“I find Slightly Mad a very special company,” adds Hamilton. “Everybody works from home; we have a small head office near Tower Bridge, London – there are not many people there. Everybody else is based around the world.”

“To have a company that works purely from forums, over the internet, at home, requires a lot of passion and dedication, because you can get side-tracked at home quite easily. Slightly Mad put a lot of trust in you, so if they put trust in you you’ve got to put trust in them. That’s why I enjoy working with them so much.

“You don’t meet everybody, but everybody’s so nice and so easy to work with, and you can just see the passion coming out of their ears. For me that’s the most important thing about creating something, because if you’re not passionate about it you might as well not even do it in the first place.”

Passion has got Slightly Mad Studios a long way; the rest is in the execution, which Tudor seems very confident about.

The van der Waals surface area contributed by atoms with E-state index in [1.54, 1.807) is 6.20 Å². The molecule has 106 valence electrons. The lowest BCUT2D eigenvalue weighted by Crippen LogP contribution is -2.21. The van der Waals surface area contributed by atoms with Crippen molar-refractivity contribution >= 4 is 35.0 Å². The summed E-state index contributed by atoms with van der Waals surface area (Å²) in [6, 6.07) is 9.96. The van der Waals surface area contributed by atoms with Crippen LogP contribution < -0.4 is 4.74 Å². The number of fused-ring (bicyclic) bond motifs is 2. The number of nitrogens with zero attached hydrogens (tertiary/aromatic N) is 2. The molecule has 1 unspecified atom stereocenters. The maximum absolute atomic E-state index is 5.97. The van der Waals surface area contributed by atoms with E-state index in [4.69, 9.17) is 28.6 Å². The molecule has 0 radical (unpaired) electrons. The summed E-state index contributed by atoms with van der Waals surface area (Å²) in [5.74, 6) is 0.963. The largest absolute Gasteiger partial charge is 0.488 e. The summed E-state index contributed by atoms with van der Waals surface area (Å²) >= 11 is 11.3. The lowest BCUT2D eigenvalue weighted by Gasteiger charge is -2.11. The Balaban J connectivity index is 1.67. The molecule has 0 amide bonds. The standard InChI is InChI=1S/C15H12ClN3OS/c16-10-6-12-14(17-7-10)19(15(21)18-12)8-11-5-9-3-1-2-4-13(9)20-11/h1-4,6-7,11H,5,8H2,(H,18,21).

“You put it in the hands of a manufacturer and go, ‘Look at our game; look at how awesome it is,’” says Tudor while discussing partnering with new carmakers for Project CARS 2. “And they get hands-on and they go, ‘Yeah, it is.’”

“‘Oh, and by the way the racing drivers that are helping us think it’s the most authentic one as well. Oh, and by the way, we’re going to use it in a big event that’s happening.’ It’s justification for everything we’ve done.

“Just to rewind back in time, the reason we started crowdfunding Project CARS 1 is because we went to big massive publishers and said, ‘We’ve got an idea for a racing game; it’s gonna take on Forza and Gran Turismo’ and they looked at us, like, ‘Who? What? You’re kidding me. Those guys are entrenched and everyone knows them; they’re household names. You have no chance.’

“So we made it on our own, and we did a good job, and now look what’s happened. Now Namco are behind us – massive history in the racing genre with Ridge Racer – and we’ve got a solid foundation to go from here. We’re here to win on this.”

- Luke is Games Editor at IGN's Sydney office. You can find him on Twitter @MrLukeReilly.